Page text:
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August 1, 2014

Sealab2020

Adult Swim lets you build your own DVD online

by John Scott Lewinski, posted Nov 23rd 2009 3:03PM
Now you can make your own Adult Swim DVD in memory of Number 24.This is the age of personalized entertainment on demand. It's also the age of talking wads of meat and animated fart jokes. Finally, all of that can now come together on your home DVD player.

Adult Swim fans can now go online and create a disc full of their favorite episodes from the channel's top shows with the Build Your Custom DVD tool.

For $20, you get 110 minutes worth of space to build a DVD. You can choose any of the available episodes from such series as Venture Brothers (right), Aqua Teen Hunger Force and Sealab 2021. After arranging them in your preferred order, you give your DVD a name, description and cover art before paying for it and burning your unique creation.

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Saturday Morning: 1972 (Part 1) - VIDEOS

by Richard Keller, posted Aug 9th 2008 11:02AM

Fat Albert and the Cosby KidsWith a couple of Osmonds, a few Brady kids, an old Chinese detective, a dog and his mystery-solving friends, and Bill Cosby, the second Saturday Morning Revolution began in earnest in 1972. And, it was a long road to hoe to get to this point. That was thanks to the radical changes that needed to be made to the schedule during the late 60s and first few years of the 70s. Changes that were the result of mounting complaints by citizen action committees as well as nervous network executives.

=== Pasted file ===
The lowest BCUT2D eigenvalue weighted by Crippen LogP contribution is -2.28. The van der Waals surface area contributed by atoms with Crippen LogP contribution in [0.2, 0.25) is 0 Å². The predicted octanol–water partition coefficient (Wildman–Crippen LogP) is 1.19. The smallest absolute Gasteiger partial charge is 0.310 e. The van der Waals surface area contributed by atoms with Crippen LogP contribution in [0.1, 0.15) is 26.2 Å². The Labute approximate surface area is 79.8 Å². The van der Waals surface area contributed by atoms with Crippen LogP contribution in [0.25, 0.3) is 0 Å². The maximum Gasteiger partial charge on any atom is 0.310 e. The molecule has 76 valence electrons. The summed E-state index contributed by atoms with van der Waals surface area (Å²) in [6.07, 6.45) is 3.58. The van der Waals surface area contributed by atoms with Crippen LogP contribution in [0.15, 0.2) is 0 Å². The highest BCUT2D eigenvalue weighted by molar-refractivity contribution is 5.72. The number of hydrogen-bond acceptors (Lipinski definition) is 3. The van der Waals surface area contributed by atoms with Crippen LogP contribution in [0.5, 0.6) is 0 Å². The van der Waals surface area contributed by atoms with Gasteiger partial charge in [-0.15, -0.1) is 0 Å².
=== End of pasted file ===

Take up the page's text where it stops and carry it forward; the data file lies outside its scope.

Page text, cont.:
To review: from 1966 until about 1969 things ran fairly smoothly for the networks when it came to Saturday morning programming. With the popularity of superheroes during that time the schedules were full of programs featuring supermen, batmen, space ghosts and super presidents. As hero worship waned during the last years of the 1960s the networks turned their attentions to an older viewing audience, focusing on shows with a number of teenagers and young adults -- many of them in animated rock-and-roll bands.

But, by 1970, all of that changed. As pressures to air more educational and less violent and vapid fare came from all sides, the networks were unsure what to do. They wanted to continue airing cartoons, but they were so watered down (or imitations of what was already airing) that they weren't as entertaining. They presented a number of live-action educational programs to the schedule as well, but very few of them lasted more than a year. By 1971 it looked like the networks had all but given up on Saturday mornings.

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